Stock Cost Basis Calculator
This stock cost basis calculator helps you find your average buy price. Each time you click “Calculate,” it factors in your previous buy or sell transactions. You can also start from the beginning by hitting the reset button.
Stock Cost Basis Calculator
Cost Basis Definition
Cost basis is the original value of an investment. This helps you determine your gains or losses. It’s useful for determining whether your investments are profitable.
This is important for taxes as well. If you sell at a much higher price than your cost basis, you might have to pay more in capital gains taxes. That is because the capital gains tax rate is determined by the difference between the cost basis and the current market value of the asset.
On the flip side, you might sell an investment at a loss. By tracking your losses, you can sometimes use them to offset other taxable gains. Learning how to calculate your cost basis is an important step for investors. So let’s start with a basic formula below and then look at cost basis adjustments…
Stock Cost Basis Formula and Adjustments
With this stock cost basis calculator, you can determine the total cost basis of your investment. By entering the number of shares (units) and share price (cost per unit), you can find the total value of the investment.
The formula behind this is simple. Although, as you enter subsequent transactions, it can become harder to follow. For example, if you buy 100 shares at $20 and later buy another 100 shares at $30, your total cost basis is $5,000 (100 × 20 + 100 × 30). The average adjusted cost basis per share is $25 ($5,000 / 200 shares). With this cost basis calculator, you can see this in the “SCB per Unit” result.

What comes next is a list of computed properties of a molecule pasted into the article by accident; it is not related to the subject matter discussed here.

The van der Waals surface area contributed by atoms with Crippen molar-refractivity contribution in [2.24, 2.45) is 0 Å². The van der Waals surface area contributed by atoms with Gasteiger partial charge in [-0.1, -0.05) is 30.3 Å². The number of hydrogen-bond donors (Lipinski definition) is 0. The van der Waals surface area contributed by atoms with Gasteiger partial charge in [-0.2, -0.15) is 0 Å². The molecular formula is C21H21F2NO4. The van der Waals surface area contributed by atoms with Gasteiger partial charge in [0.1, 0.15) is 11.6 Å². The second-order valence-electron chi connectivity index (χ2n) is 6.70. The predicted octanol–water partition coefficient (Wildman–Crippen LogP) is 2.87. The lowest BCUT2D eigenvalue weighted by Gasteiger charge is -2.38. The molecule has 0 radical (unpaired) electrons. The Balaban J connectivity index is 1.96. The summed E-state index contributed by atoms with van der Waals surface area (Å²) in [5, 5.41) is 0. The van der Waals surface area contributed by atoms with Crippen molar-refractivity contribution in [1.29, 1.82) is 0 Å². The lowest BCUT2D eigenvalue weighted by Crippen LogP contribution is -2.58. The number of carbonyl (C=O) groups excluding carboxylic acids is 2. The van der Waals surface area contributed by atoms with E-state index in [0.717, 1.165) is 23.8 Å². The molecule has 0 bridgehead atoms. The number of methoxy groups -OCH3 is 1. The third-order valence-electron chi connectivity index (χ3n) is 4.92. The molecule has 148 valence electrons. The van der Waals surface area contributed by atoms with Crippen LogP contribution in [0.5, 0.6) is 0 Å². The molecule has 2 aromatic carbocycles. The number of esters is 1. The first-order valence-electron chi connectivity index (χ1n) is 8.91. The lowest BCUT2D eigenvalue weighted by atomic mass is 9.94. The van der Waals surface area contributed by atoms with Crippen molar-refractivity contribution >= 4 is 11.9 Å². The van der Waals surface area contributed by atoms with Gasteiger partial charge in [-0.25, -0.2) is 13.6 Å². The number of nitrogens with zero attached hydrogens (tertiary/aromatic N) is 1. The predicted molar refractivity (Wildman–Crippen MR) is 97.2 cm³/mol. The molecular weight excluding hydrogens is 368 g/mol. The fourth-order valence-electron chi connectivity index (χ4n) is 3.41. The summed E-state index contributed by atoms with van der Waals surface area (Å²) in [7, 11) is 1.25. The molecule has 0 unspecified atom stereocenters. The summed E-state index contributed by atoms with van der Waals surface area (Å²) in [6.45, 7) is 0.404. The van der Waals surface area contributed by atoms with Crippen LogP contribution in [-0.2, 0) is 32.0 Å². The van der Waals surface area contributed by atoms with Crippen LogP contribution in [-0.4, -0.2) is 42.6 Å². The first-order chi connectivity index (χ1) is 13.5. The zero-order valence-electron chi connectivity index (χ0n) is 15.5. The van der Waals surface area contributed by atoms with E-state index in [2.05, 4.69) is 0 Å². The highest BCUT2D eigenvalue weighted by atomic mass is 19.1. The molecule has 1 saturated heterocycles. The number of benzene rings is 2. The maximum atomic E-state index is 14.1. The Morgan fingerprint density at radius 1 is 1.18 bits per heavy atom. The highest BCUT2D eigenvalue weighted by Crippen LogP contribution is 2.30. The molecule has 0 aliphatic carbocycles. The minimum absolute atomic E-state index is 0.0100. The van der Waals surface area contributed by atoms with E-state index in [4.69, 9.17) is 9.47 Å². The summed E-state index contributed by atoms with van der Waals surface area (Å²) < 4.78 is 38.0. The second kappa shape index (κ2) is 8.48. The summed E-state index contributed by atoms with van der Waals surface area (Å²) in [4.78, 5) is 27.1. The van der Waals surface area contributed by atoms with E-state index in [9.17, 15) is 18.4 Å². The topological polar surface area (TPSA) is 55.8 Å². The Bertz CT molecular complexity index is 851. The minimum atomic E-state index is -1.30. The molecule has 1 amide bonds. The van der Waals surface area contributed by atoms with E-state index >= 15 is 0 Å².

You can also enter in partial sales at different price points. This will give you a good idea of your resulting cost basis on both a total and per share level. Feel free to play around with the calculator and test out different scenarios.
There are many factors that can affect the cost basis calculation such as mergers, special dividends and bankruptcies. A common one is stock splits. This is when a company increase the number of shares it has outstanding. An example is a 2-for-1 split. This means that for every share you held before the split, you would now have two shares. So if you had 50 shares, after the split you would have 100.
The good news is that this doesn’t complicate the formula too much because the initial cost stays the same. Sticking with the above example, if you paid $10 per share, your initial cost would be $500 (50 x 10). After the split, since the initial price stays the same, your shares would be $5 per share.
This tool is good to keep on hand and it’s even more useful as your portfolio grows. To see how your portfolio might grow, check out our free Investment Calculator. It gives a visual of potential investment returns. And to help find better investments, consider signing up for one of our free e-letters here.
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